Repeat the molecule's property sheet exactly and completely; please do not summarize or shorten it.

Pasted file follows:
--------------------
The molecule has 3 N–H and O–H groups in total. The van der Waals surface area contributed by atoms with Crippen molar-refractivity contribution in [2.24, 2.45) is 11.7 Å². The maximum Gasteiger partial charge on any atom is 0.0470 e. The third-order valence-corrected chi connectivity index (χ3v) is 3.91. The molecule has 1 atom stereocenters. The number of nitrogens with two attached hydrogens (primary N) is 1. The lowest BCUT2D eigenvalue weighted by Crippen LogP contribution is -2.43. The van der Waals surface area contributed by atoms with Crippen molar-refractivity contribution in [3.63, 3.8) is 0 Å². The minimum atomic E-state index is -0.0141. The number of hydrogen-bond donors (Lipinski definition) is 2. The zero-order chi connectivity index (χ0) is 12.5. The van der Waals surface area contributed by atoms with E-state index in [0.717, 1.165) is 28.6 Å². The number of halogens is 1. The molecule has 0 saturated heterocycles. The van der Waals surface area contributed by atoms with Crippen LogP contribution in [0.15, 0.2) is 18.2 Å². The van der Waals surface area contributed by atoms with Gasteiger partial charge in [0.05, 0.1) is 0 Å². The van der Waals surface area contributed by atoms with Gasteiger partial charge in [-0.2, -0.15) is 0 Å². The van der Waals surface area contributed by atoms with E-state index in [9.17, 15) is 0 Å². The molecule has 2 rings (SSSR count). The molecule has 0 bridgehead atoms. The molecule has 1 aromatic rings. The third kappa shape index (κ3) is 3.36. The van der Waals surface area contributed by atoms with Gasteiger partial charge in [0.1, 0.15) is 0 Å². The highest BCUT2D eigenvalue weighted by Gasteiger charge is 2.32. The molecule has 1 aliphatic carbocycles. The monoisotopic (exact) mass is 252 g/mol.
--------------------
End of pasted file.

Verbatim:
The molecule has 3 N–H and O–H groups in total. The van der Waals surface area contributed by atoms with Crippen molar-refractivity contribution in [2.24, 2.45) is 11.7 Å². The maximum Gasteiger partial charge on any atom is 0.0470 e. The third-order valence-corrected chi connectivity index (χ3v) is 3.91. The molecule has 1 atom stereocenters. The number of nitrogens with two attached hydrogens (primary N) is 1. The lowest BCUT2D eigenvalue weighted by Crippen LogP contribution is -2.43. The van der Waals surface area contributed by atoms with Crippen molar-refractivity contribution in [3.63, 3.8) is 0 Å². The minimum atomic E-state index is -0.0141. The number of hydrogen-bond donors (Lipinski definition) is 2. The zero-order chi connectivity index (χ0) is 12.5. The van der Waals surface area contributed by atoms with E-state index in [0.717, 1.165) is 28.6 Å². The number of halogens is 1. The molecule has 0 saturated heterocycles. The van der Waals surface area contributed by atoms with Crippen LogP contribution in [0.15, 0.2) is 18.2 Å². The van der Waals surface area contributed by atoms with Gasteiger partial charge in [0.05, 0.1) is 0 Å². The van der Waals surface area contributed by atoms with Gasteiger partial charge in [-0.2, -0.15) is 0 Å². The van der Waals surface area contributed by atoms with E-state index in [9.17, 15) is 0 Å². The molecule has 2 rings (SSSR count). The molecule has 0 bridgehead atoms. The molecule has 1 aromatic rings. The third kappa shape index (κ3) is 3.36. The van der Waals surface area contributed by atoms with Gasteiger partial charge in [0.1, 0.15) is 0 Å². The highest BCUT2D eigenvalue weighted by Gasteiger charge is 2.32. The molecule has 1 aliphatic carbocycles. The monoisotopic (exact) mass is 252 g/mol.